Kenya too important to abandon,World leaders told
Terrorists from the Somali-based al-Shabab Islamist militia stormed a college campus in the northern university town of Garissa the day before Good Friday, catching students off guard, many of whom were attending a morning prayer service.
The terrorists quickly identified the Muslim students, allowing them to leave unharmed. But the killers showed no mercy to the Christian students. When the shooting was over, 148 people had been martyred.
Foreshadowing the holy week massacre, terrorists attacked churches in Garissa in July 2012, reportedly killing dozens of worshippers.
Is it racism or indifference?
Many Kenyans must be feeling a dizzying mix of emotions, including fear, sadness and despair. But can the West hear Kenya crying over the loss of so many of its children in a single attack?
From the bombing of the Boston Marathon, to the massacres at the offices of Charlie Hebdo and a Jewish supermarket in Paris, to the siege of the Canadian Parliament in Ottawa, the world tends to pay close attention to jihadist strikes in the industrialized world.
However, when jihadists carry out mass casualty attacks in Africa, international interest seems to be less intense and the response of the community of nations tends to be perfunctory.
For example, when Paris was rocked by jihadist violence earlier this year, social media was flooded with messages of support. And many world leaders marched in the streets of the city of lights in an impressive show of solidarity.
However, world leaders haven’t flocked to Kenya to march in solidarity with East Africa’s most important nation. And the reaction to the massacre on social media was underwhelming, prompting a backlash from Kenyans, who rightly pointed out that Kenyan lives matter, too.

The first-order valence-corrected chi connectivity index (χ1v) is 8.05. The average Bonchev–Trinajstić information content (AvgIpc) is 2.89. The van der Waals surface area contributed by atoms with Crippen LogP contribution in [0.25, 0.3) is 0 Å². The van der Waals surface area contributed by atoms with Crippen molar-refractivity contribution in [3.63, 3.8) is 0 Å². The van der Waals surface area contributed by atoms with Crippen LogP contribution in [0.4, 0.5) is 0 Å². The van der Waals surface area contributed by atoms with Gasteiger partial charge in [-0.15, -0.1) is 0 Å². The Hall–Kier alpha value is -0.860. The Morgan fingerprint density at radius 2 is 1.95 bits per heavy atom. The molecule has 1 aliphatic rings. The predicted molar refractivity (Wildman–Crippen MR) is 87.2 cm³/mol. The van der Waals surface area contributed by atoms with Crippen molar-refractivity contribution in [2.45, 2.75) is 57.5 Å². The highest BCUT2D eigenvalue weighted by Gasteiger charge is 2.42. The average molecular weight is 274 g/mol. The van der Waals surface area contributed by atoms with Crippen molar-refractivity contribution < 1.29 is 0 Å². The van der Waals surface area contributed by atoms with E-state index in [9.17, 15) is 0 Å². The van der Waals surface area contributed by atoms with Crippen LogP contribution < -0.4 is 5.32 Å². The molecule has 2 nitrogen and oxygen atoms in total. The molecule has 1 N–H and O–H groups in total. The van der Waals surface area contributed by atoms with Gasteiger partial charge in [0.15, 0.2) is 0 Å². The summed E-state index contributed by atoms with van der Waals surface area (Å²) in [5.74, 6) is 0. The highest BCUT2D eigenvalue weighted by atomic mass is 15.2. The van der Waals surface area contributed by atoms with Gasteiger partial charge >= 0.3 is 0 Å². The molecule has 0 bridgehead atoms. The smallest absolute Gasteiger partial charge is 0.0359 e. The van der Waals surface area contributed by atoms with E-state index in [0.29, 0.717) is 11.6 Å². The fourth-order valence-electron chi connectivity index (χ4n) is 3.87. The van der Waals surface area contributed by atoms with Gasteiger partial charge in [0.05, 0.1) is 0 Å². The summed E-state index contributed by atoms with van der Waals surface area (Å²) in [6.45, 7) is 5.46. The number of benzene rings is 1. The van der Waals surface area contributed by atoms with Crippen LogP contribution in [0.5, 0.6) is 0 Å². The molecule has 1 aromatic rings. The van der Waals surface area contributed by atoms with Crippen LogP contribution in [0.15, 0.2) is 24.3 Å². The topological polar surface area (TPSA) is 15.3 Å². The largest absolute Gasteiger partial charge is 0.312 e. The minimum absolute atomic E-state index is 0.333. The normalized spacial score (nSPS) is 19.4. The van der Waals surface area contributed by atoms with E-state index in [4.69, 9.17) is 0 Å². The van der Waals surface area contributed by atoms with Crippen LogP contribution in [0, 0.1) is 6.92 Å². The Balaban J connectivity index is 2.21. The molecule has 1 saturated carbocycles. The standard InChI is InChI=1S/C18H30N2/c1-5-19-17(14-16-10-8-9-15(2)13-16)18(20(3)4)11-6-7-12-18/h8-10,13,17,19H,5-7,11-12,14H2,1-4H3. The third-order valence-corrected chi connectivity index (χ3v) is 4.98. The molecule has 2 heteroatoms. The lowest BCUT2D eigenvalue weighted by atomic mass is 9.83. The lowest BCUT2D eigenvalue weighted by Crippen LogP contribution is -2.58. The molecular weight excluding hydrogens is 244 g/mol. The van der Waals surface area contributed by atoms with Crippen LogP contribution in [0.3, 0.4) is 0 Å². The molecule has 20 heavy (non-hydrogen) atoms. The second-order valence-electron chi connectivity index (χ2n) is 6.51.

U.S. President Barack Obama did not even mention that most of the victims were killed simply because they were Christian, or that their killers committed mass murder in the name of radical Islam.
In fairness, Canada was quick to denounce the massacre. “Canada is appalled by today’s terrorist attack at Garissa University College in Kenya, which has claimed the lives of many innocent students,” Foreign Affairs Minister Rob Nicholson said in a public statement.
Nicholson declared that Canada “stands by the people of Kenya in these difficult times and will continue to support international efforts to combat terrorism in all its forms.” His declaration was consistent with Canada’s Kenyan strategy, which aims to bolster peace, prosperity and good governance in the developing nation.
Does the world care less about terrorism in Africa because the victims are black? Racism is a plausible explanation.
However, the world did pay close attention to events in Kenya when jihadists laid siege to the upscale Westgate Mall in Nairobi in September 2013. The riveting spectacle unfolded in real time on Twitter.
Another explanation for the world’s lack of engagement is that Kenya has been victimized so many times in recent years that the West has become indifferent to seemingly routine jihadist strikes.
Without a doubt, Kenyans have suffered greatly at the bloody hands of al-Shabab. And most of the time, traditional and/or social media aren’t around to cover the carnage.